101 F.3d 1392
Mark HUGHES, Plaintiff-Appellant,
Thomas A. COUGHLIN, III; Daniel A. Senkowski; Ronald
Fuller; E.W. Jones; J. Stinson; Richard Foster,
United States Court of Appeals, Second Circuit.
July 5, 1996.
NOTICE: THIS SUMMARY ORDER MAY NOT BE CITED AS PRECEDENTIAL AUTHORITY, BUT MAY BE CALLED TO THE ATTENTION OF THE COURT IN A SUBSEQUENT STAGE OF THIS CASE, IN A RELATED CASE, OR IN ANY CASE FOR PURPOSES OF COLLATERAL ESTOPPEL OR RES JUDICATA. SEE SECOND CIRCUIT RULE 0.23.
Mark Hughes, pro se, Coxsackie, NY, for Appellant.
Martin A. Hotvet, Assistant Attorney General of the State of New York, Albany, NY, for Appellees.
Present: MINER, JACOBS, PARKER, Circuit Judges.
UPON CONSIDERATION of this appeal from a judgment of the United States District Court for the Northern District of New York, it is hereby
ORDERED, ADJUDGED, AND DECREED that the judgment be and it hereby is AFFIRMED.
This cause came on to be heard on the transcript of record and was submitted.
Plaintiff-appellant Mark Hughes appeals pro se from a judgment of the United States District Court for the Northern District of New York (McCurn, J.), following a jury trial, in favor of defendants-appellees Thomas A. Coughlin, III, former Commissioner of the New York State Department of Correctional Services, Daniel A. Senkowski, Superintendent of Clinton Correctional Facility ("Clinton"), R.M. Fuller, Deputy Superintendent of Clinton, E.W. Jones, Superintendent of Washington Correctional Facility, J. Stinson, Deputy Superintendent of Great Meadow Correctional Facility ("Great Meadow"), and Richard Foster, a correctional officer at Clinton.
Pursuant to 42 U.S.C. § 1983, Hughes commenced the action giving rise to this appeal in March of 1990. In his complaint, Hughes alleged that, in March of 1987, Foster struck him in the eye with an icy snow ball as he was returning from the exercise yard at Clinton. According to Hughes, after he filed a grievance about the incident, the defendants retaliated against him by transferring him from Clinton to Great Meadow. Hughes alleged that he was placed in physical restraints, without the benefit of a prior hearing, every time he left his cell at Great Meadow. In addition, Hughes claimed that he was denied a raincoat and a hat to wear in rainy weather during exercise periods.
In August of 1995, the district court ordered the appointment of standby counsel for Hughes. A jury trial commenced on December 19, 1995. On December 20, 1995, Hughes moved to exclude from evidence his 1980 conviction for second degree murder for which he is presently incarcerated. The district court denied the motion. After the defendants moved for judgment as a matter of law, the court granted the motion as to Coughlin, Senkowski, Fuller, and Jones, but reserved decision as to Foster and Stinson. Foster and Stinson then presented their witnesses. On December 21st, the district court granted the motion for judgment as a matter of law as to Stinson, leaving only the claims against Foster for the jury to decide. On that same day, the jury returned a verdict in favor of Foster.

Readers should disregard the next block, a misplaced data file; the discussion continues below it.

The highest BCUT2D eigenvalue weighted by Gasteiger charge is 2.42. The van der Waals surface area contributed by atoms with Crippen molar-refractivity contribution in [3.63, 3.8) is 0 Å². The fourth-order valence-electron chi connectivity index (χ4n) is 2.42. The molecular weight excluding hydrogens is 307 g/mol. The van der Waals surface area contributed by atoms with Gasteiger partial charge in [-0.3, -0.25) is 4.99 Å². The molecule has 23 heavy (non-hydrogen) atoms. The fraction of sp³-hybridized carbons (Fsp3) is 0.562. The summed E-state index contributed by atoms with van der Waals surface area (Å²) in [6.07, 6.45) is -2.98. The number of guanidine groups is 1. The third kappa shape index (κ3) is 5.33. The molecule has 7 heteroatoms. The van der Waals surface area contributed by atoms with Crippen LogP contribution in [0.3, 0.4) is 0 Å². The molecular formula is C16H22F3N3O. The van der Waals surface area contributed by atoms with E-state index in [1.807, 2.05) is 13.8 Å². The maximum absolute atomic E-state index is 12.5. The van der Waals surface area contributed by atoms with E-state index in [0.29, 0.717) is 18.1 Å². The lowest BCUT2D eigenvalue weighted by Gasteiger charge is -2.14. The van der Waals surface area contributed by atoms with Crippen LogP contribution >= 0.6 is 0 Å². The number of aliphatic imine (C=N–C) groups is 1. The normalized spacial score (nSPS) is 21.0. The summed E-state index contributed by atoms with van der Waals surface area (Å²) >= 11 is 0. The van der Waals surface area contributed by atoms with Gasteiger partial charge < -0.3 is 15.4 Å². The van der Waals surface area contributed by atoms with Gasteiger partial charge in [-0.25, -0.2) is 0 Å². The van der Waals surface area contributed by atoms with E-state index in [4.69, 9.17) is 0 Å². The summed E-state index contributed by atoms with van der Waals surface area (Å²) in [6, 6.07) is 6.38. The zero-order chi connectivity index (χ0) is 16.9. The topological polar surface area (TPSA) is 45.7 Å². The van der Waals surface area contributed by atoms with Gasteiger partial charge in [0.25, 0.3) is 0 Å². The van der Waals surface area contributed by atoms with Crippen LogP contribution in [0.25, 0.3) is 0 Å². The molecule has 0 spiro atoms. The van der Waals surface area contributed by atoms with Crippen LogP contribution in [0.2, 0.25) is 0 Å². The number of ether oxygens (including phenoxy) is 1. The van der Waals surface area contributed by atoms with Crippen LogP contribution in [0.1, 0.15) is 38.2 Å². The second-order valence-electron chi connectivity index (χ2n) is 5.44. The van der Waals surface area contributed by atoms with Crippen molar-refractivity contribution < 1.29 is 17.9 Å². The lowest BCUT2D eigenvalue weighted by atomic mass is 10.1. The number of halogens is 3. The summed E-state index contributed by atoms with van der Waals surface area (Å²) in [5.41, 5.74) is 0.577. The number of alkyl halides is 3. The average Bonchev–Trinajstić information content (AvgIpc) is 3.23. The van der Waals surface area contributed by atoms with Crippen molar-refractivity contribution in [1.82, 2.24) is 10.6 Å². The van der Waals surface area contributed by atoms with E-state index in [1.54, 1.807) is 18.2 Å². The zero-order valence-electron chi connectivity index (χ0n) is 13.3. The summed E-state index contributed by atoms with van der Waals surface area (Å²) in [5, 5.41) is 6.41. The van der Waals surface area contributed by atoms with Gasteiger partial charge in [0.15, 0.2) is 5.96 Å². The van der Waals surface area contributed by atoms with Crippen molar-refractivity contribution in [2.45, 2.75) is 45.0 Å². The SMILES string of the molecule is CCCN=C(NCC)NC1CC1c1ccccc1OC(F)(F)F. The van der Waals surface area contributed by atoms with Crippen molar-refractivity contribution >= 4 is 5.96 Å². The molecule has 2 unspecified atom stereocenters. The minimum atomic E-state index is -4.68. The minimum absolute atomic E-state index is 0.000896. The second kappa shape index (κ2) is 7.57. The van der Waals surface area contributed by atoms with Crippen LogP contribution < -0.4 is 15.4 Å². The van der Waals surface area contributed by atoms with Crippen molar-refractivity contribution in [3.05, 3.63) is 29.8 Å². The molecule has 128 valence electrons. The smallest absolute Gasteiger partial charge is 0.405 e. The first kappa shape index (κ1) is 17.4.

On appeal, Hughes contends that the district court erred in permitting the government to introduce his 1980 conviction for second degree murder in evidence, and therefore that a new trial should be ordered on his claims against Foster. We disagree.
First, we reject Hughes' contention that his conviction was inadmissible because it was more than ten years old. Federal Rule of Evidence 609(b) provides, in relevant part:
Evidence of a conviction under this rule is not admissible if a period of more than ten years has elapsed since the date of the conviction or of the release of the witness from the confinement imposed for that conviction, whichever is the later date, unless the court determines, in the interests of justice, that the probative value of the conviction supported by specific facts and circumstances substantially outweighs its prejudicial effect.
Because Hughes is still serving his sentence for the 1980 conviction, his conviction falls within the ten-year period, as calculated in Rule 609(b).
Hughes also argues that the district court erred in admitting the conviction under Fed.R.Evid. 609(a)(1). This contention is meritless. Rule 609(a) provides, in relevant part:
For the purpose of attacking the credibility of a witness,
(1) evidence that a witness other than an accused has been convicted of a crime shall be admitted, subject to Rule 403, if the crime was punishable by death or imprisonment in excess of one year under the law under which the witness was convicted....
Under Fed.R.Evid. 403, "evidence may be excluded if its probative value is substantially outweighed by the danger of unfair prejudice, confusion of the issues, or misleading the jury, or by considerations of undue delay, waste of time, or needless presentation of cumulative evidence."
We review a district court's ruling under Rule 609(a)(1) for abuse of discretion. See United States v. Pedroza, 750 F.2d 187, 203 (2d Cir.1984). A ruling under Rule 403, which is incorporated by Rule 609(a)(1), "will be reversed only upon a clear showing that a district court abused its discretion." United States v. Simmons, 923 F.2d 934, 948 (2d Cir.), cert. denied, 500 U.S. 919 (1991); see also Purnell v. Lord, 952 F.2d 679, 685 (2d Cir.1992) ("Balancing relevance against prejudice is the province of the trial court, and its determination will not be overturned unless arbitrary or irrational."). In the present case, Hughes has failed to show that the district court abused its discretion in allowing his conviction to be introduced in evidence. Accordingly, his conviction properly was admitted under Rule 609(a)(1).